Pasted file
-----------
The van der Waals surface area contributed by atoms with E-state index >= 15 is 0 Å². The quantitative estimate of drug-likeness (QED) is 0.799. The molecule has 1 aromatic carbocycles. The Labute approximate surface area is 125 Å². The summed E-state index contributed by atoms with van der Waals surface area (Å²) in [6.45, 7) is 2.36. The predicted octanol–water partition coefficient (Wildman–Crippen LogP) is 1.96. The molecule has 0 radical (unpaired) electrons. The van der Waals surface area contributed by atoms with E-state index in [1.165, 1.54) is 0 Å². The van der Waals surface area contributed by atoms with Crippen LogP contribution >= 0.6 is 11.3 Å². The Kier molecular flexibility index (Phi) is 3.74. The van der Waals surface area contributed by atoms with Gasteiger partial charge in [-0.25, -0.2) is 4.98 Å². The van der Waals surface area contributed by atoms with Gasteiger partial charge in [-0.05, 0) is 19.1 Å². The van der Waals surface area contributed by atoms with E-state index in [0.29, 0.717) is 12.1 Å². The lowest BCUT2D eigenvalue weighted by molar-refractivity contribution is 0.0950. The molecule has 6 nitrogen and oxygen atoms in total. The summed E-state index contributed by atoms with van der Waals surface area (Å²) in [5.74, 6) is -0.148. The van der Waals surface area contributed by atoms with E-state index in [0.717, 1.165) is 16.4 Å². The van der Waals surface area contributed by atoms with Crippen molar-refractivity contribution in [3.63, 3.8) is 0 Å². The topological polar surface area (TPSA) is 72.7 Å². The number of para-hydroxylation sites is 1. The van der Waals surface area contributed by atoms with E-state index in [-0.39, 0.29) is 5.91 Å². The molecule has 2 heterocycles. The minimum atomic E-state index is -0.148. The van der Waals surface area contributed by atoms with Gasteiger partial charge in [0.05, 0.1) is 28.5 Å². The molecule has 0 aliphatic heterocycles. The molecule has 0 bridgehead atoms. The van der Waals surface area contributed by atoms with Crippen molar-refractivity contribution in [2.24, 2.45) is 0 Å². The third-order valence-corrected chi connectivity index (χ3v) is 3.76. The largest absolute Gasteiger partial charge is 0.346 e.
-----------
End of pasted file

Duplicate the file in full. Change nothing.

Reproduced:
The van der Waals surface area contributed by atoms with E-state index >= 15 is 0 Å². The quantitative estimate of drug-likeness (QED) is 0.799. The molecule has 1 aromatic carbocycles. The Labute approximate surface area is 125 Å². The summed E-state index contributed by atoms with van der Waals surface area (Å²) in [6.45, 7) is 2.36. The predicted octanol–water partition coefficient (Wildman–Crippen LogP) is 1.96. The molecule has 0 radical (unpaired) electrons. The van der Waals surface area contributed by atoms with E-state index in [1.165, 1.54) is 0 Å². The van der Waals surface area contributed by atoms with Crippen LogP contribution >= 0.6 is 11.3 Å². The Kier molecular flexibility index (Phi) is 3.74. The van der Waals surface area contributed by atoms with Gasteiger partial charge in [-0.25, -0.2) is 4.98 Å². The van der Waals surface area contributed by atoms with Gasteiger partial charge in [-0.05, 0) is 19.1 Å². The van der Waals surface area contributed by atoms with E-state index in [0.29, 0.717) is 12.1 Å². The lowest BCUT2D eigenvalue weighted by molar-refractivity contribution is 0.0950. The molecule has 6 nitrogen and oxygen atoms in total. The summed E-state index contributed by atoms with van der Waals surface area (Å²) in [5.74, 6) is -0.148. The van der Waals surface area contributed by atoms with E-state index in [0.717, 1.165) is 16.4 Å². The van der Waals surface area contributed by atoms with Crippen molar-refractivity contribution in [3.63, 3.8) is 0 Å². The topological polar surface area (TPSA) is 72.7 Å². The number of para-hydroxylation sites is 1. The van der Waals surface area contributed by atoms with E-state index in [-0.39, 0.29) is 5.91 Å². The molecule has 2 heterocycles. The minimum atomic E-state index is -0.148. The van der Waals surface area contributed by atoms with Gasteiger partial charge in [0.05, 0.1) is 28.5 Å². The molecule has 0 aliphatic heterocycles. The molecule has 0 bridgehead atoms. The van der Waals surface area contributed by atoms with Crippen molar-refractivity contribution in [2.24, 2.45) is 0 Å². The third-order valence-corrected chi connectivity index (χ3v) is 3.76. The largest absolute Gasteiger partial charge is 0.346 e.